Fat Loss Made Simple – Forget About Calories and Cardio

He then mentions that extended fasts of four to 21 days are beneficial, and that adults should do a kind of maintenance fast of one or more weeks every year. And yes, I agree, very much so. Unfortunately, the theme of the article then changes to Intermittent fasting – and that is not really fasting. Yes, you do allow your body to detoxify a little and speed up repairs if you do not consume any food at all for a period longer than 12 hours, as in Intermittent fasting. But real fasting is anything that extend beyond 36 hours. Until then, the benefits are small, and it’s not until the 36-hour mark or so that autophagy really kicks in.

While Intermittent fasting is a great way to maintain health and let your body do its daily detox as intended, however, if you need to heal or really detoxify, you need to fast for 4-days or longer. It’s important to make that distinction. Fasting is going without any sustenance, as in food, for longer than 36-hours. Intermittent fasting is simply having a daily feeding window of less than 12 hours, usually 6 hours and then “fasting” the rest of the day. It’s a restricted eating window. And it is how we should be eating.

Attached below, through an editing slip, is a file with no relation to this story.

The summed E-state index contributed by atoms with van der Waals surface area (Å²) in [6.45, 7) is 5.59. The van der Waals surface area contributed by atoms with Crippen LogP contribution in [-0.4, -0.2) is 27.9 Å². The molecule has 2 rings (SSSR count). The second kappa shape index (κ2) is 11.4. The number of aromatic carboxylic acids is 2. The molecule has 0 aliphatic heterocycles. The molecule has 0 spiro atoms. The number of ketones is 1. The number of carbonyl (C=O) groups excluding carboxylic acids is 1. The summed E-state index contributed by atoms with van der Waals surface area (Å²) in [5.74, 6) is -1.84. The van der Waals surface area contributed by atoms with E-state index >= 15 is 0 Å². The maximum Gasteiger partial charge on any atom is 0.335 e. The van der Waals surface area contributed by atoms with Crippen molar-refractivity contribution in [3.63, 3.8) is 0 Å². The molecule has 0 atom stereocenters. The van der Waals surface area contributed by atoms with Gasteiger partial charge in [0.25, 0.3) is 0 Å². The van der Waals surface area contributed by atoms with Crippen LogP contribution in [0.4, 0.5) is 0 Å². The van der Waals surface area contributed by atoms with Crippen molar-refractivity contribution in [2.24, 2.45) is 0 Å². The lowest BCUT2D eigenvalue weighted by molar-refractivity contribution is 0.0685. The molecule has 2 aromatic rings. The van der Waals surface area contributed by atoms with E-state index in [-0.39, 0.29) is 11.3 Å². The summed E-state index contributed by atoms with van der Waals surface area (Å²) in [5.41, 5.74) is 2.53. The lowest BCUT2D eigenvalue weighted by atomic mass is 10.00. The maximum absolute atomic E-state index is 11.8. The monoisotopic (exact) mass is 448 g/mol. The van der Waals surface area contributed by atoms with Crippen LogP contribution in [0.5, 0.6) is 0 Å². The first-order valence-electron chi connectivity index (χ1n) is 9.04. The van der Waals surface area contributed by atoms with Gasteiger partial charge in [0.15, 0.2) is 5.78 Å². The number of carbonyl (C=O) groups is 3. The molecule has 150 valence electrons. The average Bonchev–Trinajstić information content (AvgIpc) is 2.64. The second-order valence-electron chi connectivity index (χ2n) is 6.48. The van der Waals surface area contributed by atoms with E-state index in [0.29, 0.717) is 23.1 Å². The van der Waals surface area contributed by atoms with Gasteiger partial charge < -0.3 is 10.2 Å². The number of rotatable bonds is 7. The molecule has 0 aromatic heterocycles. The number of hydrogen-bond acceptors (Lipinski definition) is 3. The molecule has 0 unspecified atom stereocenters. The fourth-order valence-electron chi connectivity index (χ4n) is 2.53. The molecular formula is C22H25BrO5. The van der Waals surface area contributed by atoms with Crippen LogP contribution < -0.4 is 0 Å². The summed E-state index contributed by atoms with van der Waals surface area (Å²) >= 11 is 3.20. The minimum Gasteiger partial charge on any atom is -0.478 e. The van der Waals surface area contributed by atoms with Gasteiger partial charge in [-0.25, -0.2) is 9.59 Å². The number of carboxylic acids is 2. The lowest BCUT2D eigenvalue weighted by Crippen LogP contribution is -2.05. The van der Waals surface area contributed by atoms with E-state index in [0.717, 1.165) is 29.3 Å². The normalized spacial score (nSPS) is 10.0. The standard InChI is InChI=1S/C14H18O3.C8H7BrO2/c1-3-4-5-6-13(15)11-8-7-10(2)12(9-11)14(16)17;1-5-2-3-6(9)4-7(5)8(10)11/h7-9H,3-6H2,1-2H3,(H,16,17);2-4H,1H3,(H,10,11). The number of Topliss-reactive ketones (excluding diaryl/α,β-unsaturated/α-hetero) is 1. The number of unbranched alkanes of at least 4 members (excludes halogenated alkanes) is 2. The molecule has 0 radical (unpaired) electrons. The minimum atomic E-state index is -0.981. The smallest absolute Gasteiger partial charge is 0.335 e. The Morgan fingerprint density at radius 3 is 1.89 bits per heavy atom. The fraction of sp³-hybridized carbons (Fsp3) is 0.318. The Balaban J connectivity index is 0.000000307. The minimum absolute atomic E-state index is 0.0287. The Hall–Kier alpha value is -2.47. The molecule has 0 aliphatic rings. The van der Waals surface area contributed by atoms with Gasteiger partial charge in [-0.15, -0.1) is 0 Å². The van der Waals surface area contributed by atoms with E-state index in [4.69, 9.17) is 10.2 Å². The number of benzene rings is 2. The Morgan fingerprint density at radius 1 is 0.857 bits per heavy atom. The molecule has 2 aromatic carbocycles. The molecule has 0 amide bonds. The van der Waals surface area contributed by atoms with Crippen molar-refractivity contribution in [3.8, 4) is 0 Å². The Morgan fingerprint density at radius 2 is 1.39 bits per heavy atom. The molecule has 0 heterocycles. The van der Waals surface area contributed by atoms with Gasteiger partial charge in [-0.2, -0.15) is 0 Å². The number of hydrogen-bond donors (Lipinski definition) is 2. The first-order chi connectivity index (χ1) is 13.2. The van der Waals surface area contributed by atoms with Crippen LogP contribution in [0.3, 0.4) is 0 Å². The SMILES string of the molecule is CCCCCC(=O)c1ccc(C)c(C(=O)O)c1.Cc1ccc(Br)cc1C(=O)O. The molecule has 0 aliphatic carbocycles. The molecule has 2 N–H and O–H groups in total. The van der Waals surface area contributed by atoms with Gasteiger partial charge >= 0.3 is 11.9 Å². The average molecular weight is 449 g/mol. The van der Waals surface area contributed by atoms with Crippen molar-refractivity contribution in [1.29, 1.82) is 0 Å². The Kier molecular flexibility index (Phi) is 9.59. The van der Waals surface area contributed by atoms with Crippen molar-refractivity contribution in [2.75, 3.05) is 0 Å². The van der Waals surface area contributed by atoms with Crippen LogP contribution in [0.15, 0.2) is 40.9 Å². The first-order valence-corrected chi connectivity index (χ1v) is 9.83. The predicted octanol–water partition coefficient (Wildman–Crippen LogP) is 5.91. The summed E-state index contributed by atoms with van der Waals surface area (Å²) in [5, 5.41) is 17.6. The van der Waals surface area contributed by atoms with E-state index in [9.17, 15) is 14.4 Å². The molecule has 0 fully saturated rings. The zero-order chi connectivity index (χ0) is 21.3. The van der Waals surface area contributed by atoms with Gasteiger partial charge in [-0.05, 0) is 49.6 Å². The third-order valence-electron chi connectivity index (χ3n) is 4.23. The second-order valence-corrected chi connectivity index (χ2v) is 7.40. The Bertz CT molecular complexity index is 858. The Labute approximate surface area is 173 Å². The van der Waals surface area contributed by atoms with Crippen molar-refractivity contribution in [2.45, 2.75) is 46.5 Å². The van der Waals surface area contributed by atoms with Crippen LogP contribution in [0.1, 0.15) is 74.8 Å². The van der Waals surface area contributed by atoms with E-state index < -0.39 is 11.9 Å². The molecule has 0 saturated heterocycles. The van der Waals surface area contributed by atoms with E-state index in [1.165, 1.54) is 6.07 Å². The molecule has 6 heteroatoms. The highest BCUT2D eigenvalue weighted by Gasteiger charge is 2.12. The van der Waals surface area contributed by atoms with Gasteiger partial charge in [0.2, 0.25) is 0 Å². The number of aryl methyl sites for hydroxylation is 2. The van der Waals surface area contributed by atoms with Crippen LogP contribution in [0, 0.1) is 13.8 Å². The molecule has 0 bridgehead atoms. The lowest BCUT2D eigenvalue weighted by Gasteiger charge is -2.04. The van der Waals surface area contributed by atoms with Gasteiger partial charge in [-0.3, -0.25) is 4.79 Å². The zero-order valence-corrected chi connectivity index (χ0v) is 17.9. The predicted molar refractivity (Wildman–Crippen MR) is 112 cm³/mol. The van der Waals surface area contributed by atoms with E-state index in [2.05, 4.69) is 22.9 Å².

And, as the author of this article, I do agree that limiting your feeding window to anything less than 6 hours is most likely counterproductive. Doing the “One Meal a Day” (OMAD) or only eating during two or four hours put a lot of stress on your digestive system considering all the food and nutrients you need to get within that time frame. Actually, consuming all your daily food within a time frame of 6 to 8 hours is pretty ideal. That is, two or three meals for example between 7am and 1- or 3pm. And on top of that, for rebuilding cells and reverse the aging process, you can fast for 5 to 10 days once or twice a year.

Scott also recommends to have your feeding window early in the day, and not to eat anything in the evenings. I agree to some extent, or at least, do not consume anything closer than 3 to 4 hours before bedtime as digestion will interfere with your sleep. So, if you go to bed at 9pm, you could have your first meal at 11am and your last at 5pm, for example.

And, this goes without saying, you should of course be following our species appropriate, species-specific diet of consuming the flesh and fat of animals, as in being fully animal-based, or carnivore.

All in all, this was actually one of the better articles I’ve reviewed thus far. For those interested in extended fasting, in healing, detoxification, and repair, check out my Dry Fasting series below. Actually, ‘dry fasting’ is superior for kicking your caffeine addiction – without any withdrawal symptoms! You can do it in a few days and then you’ll feel like a young kid again!

Dry Fasting – The Best way to Fast? Part 1 of 2
Dry Fasting – The Best way to Fast? Part 2 of 2